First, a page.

New Target for Reduction of Salmonella in Turkeys

EU - Of the 5.4 million cases of human salmonellosis in 2010, 2.6 per cent of these cases were attributed to turkeys.
calendar icon 16 April 2012
clock icon 4 minute read

The European Food Safety Authority (EFSA) scientific opinion estimates the public health impact of setting a new target for the reduction of Salmonella in turkeys.

Specifically, EFSA was asked to indicate and rank the Salmonella serovars with public health significance, to assess the impact of a reduction of the prevalence of Salmonella in breeding flocks of turkeys on the prevalence of Salmonella in flocks of fattening turkeys and to assess the relative public health impact if a new target for reduction of Salmonella is set in turkeys being one per cent or less of flocks remaining positive for all Salmonella serovars with public health significance, compared to (1) the theoretical prevalence at the end of the transitional period (one per cent or less flocks remaining positive for Salmonella Enteritidis and/or Salmonella Typhimurium), and (2) the real prevalence in 2010 reported by the Member States (MSs).

The top-6 serovars of fattening turkeys that contribute most to human cases are S. Enteritidis, S. Kentucky, S. Typhimurium, S. Newport, S. Virchow and S. Saintpaul.

For the other Salmonella sources considered, the model estimated that around 17.0 per cent, 56.8 per cent and 10.6per cent of the estimated number of human salmonellosis cases could be attributed to reservoirs relating to laying hens (eggs), pigs and broilers, respectively.

However, when considering the risk between turkey meat and the other three sources weighted by the tonne of food available for consumption, the risk of infection is highest when consuming table eggs closely followed by the consumption of pig meat, whereas the risks associated with broiler and turkey meat were similar and approximately two-fold lower.

The Panel concluded that (1) considering that the current transitional target of the EU control programme of Salmonella in fattening turkey flocks would be met (i.e. the combined prevalence of S. Enteritidis and S. Typhimurium being one per cent or less), and keeping the prevalence for the other 21 serovars as per the 2010 harmonised monitoring in turkey flocks, an estimated reduction in the number of turkey-associated human salmonellosis cases of 0.4 per cent compared to the situation in 2010 is expected (in 2010 all MSs except one had already met the transitional target); (2) considering that an EU-wide target of maximum of one per cent of flocks remaining positive for the all the Salmonella serovars considered in the model would be met, an estimated reduction in the number of turkey-associated human salmonellosis cases of 83.2 per cent compared to the situation in 2010 is expected, corresponding to a 2.2 per cent reduction of all human salmonellosis cases. The Panel emphasised that the individual MS contributions to the estimated reductions vary greatly.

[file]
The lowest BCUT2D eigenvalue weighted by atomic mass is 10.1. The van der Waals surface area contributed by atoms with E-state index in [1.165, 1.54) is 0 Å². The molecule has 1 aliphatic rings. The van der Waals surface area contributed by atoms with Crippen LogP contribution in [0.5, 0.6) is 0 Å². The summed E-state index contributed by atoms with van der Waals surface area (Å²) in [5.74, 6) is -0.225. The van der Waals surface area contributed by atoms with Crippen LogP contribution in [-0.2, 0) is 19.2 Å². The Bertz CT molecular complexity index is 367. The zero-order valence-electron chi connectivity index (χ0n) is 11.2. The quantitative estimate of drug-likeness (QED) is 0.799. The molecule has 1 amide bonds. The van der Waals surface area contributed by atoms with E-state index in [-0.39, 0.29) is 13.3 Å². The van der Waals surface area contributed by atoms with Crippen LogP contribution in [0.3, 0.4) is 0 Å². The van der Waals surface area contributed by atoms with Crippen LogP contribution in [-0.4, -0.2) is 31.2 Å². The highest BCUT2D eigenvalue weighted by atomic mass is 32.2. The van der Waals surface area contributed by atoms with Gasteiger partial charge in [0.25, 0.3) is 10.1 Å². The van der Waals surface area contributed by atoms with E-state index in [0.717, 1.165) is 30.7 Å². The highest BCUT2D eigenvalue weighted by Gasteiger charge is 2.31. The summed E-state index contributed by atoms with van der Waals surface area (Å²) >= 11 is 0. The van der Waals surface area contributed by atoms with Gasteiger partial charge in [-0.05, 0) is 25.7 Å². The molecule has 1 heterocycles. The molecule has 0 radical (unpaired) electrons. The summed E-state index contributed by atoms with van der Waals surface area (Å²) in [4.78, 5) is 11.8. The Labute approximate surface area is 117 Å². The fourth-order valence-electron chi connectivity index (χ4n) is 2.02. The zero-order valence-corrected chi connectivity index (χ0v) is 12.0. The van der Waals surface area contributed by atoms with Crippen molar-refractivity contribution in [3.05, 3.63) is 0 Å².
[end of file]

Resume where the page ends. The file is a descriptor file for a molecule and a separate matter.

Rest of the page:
The Panel finally concluded that the main factors contributing to the uncertainty of the model results, apart from statistical uncertainties, are the lack of harmonised monitoring of human salmonellosis in the EU as well as the different levels of serovar detail reported in both the human and animal food source data. These uncertainties could not be statistically quantified with the model employed to support this Scientific Opinion.

The Panel makes a series of recommendations related to the establishment of active surveillance of human salmonellosis in all MSs including harmonised typing of human Salmonella isolates and efforts to quantify the level of under-ascertainment and underreporting.

It is recommended to investigate the effectiveness of different sampling options at primary production, in order to ensure comparability of results, and to implement reliable tests, epidemiological studies and accurate reporting in order to identify emerging strains and antimicrobial use, and to apply targeted control measures. Comparable data on Salmonella in cattle would be necessary to obtain better estimates on the public health impact of different animal reservoirs.

Further Reading

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Charlotte Johnson

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